By Raynard Jackson
(ThyBlackMan.com) Last week, I watched the Republican Party get their butts kicked because they once again totally ignored the Black vote during Georgia’s two U.S. Senate races. I couldn’t help but think about how they were having another “Kodak moment.”
For many years, a “Kodak moment” was used as a tagline in Kodak’s advertising campaigns. Any event that you wanted to memorialize was called a Kodak moment. It was one of the most successful advertising campaigns in history.
George Eastman and Henry Strong founded the famed camera manufacturer, Kodak on September 4, 1888. They came up with an ingenious marketing strategy of selling cheap cameras or giving away the cameras for free; knowing that the real money was selling you the film for the camera. This was simply brilliant!!
At their height, Kodak had 90% of film sales and 85% of camera sales.
Similarly, the Republican Party was founded in 1854 in opposition to slavery. Under the leadership of Republican president Abraham Lincoln and a Republican Congress, slavery was banned in 1865. In the early 1900s, the party make a hard turn to the right. Republicans ultimately abandoned the Black community after they passed the civil Rights Act of 1964 and the Voting Rights Act of 1965.
Currently the party seems to be only interested in the rural white male southern voters. This is why we lost the two Georgia senate races last week.
Georgia has a 30% Black population and the Republican Party totally wrote them off. How can any candidate write off 30% of the vote and expect to win? I had some of the top Black entrepreneurs throughout the state on standby to meet with both candidates; but neither campaign showed any interest.
Why has Kodak disappeared from the public? They simply refused to change with the times and refused to innovate; which is ironic since innovation was what led to them creating the digital camera in the first place.
They ran in to financial problems because their sales of film products begin to decline after digital cameras began to take off. This seems illogical.
They invented the digital camera, but somehow was not able to anticipate that with more digital camera sales, that the need for film would disappear.
Definitely sounds like the Republican Party.
The country is becoming more diverse, but yet the party is only focusing on a white base turnout model. They know very well about the shifting demographics of this country, but yet they refuse to innovate.
It is simply scary to observe the eerie parallels between Kodak and the Republican Party.
Kodak is no longer selling their products to the general consumer, but sell only to businesses. Because they failed to keep up with the times, they became obsolete; thus had to focus on a much smaller market-b2b (business to business). They are barely a billion-dollar company, whereas they used to generate multiple billions of dollars in revenue.
In Kodak we can see the future of the Republican Party if they don’t get innovative leadership and begin to update their message for a diverse America.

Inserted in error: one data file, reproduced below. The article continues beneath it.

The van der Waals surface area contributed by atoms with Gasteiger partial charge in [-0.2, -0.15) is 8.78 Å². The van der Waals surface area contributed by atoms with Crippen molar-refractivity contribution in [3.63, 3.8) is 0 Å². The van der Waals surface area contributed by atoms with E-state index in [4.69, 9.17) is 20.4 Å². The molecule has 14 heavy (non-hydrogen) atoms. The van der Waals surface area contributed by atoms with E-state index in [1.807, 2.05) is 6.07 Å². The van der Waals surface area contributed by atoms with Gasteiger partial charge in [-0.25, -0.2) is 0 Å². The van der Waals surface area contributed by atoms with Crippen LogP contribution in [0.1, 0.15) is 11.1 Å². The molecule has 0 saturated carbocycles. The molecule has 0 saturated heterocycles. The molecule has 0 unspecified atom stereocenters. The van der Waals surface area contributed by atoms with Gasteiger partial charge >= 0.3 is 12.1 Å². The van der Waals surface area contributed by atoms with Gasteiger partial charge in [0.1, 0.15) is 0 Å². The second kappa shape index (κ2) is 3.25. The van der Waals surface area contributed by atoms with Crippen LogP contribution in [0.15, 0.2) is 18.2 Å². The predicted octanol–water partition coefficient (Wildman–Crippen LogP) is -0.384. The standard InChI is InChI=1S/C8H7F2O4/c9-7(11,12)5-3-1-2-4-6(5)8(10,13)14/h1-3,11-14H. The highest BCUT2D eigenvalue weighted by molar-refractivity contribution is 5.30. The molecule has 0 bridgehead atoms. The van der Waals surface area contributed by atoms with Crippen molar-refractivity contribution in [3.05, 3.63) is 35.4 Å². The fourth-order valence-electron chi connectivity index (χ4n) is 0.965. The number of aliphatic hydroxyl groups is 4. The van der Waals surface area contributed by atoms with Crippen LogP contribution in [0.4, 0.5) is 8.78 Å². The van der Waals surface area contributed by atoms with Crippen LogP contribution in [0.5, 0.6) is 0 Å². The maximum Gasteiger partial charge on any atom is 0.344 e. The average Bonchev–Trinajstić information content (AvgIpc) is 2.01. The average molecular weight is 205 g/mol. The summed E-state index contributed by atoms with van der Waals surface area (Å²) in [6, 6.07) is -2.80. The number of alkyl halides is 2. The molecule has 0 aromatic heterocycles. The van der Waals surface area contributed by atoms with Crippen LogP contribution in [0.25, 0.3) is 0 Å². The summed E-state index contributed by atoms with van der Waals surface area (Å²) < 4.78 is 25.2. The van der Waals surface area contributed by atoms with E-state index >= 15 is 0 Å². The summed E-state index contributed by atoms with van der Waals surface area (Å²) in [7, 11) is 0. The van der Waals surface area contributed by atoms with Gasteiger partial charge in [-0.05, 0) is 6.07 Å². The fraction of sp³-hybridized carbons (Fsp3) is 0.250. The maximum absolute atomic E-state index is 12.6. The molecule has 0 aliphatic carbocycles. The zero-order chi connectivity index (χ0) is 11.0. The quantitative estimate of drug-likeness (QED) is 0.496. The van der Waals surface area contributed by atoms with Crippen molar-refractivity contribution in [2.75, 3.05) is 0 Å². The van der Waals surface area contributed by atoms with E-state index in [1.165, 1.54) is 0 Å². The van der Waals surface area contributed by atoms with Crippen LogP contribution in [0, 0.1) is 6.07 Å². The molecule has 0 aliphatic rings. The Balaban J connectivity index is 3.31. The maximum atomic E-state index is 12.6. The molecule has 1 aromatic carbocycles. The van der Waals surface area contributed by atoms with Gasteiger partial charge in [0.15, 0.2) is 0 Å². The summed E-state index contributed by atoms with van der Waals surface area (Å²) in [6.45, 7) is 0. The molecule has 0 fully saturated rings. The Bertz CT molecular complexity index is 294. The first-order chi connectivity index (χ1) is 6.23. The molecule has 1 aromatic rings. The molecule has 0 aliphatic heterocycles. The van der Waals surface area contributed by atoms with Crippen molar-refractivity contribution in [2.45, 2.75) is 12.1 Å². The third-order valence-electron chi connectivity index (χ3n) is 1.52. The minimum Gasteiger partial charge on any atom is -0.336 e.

No longer can the party depend on white turnout to win an election; but yet the party has done nothing to appeal to other groups within the U.S.
Black entrepreneurs are the “cameras” in my Kodak analogy. Focus on helping these businessmen grow their already successful businesses and they will bring you the rest of the Black community (the film).
Who better to promote our conservative message than the local entrepreneur? Lower taxes? Yes sir. Less regulations? You better believe that. School choice and vouchers? Without a question. Strong second amendment rights? Yep.
They are the glue that keeps the Black community together. They are the ones who are respected within the rank and file in the Black community. Average Blacks don’t listen to the N.A.A.C.P., the National Urban League, or Al Sharpton.
These groups and individuals have sold out the Black community to white elitist liberals who are the most racist people on earth.
In the Black community, the businessman is usually the head of the deacon board and chairman of the trustee board in our churches. So, if you get the businessman on your side, he will bring you the pastor, who will bring you the congregation!
Far too often white consultants and political operatives think they know more about the Black community than people like me. So even when the party does the right thing, they do it the wrong way.
Our message is not the problem, but our messengers and verbiage are. Candance Owens, Diamond & Silk are nothing short of minstrel shows and have absolutely no connection to the Black community.
Blacks are not here to entertain white conservatives. The sooner Republicans learn this the sooner they can substantively engage with the Black community.
If Republicans don’t figure this out, they will be another “Kodak moment.”
Raynard Jackson is a Pulitzer Prize nominated columnist and President & CEO of Raynard Jackson & Associates, LLC, an internationally recognized political consulting, government affairs, and PR firm based in Washington, DC. Jackson is an internationally recognized radio talk show host and TV commentator. He has coined the phrase “straticist.” As a straticist, he has merged strategic planning with public relations. Call RJA to discuss how they can get you to the next level of your career or business.
Founder and Chairman of Black Americans for a Better Future (BAFBF), a federally registered 527 Super PAC established to get more Blacks involved in the Republican Party. We focus on the Black entrepreneurs.
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The views and opinions expressed in this commentary are those of the author and do not necessarily reflect the official position of Citizens Journal.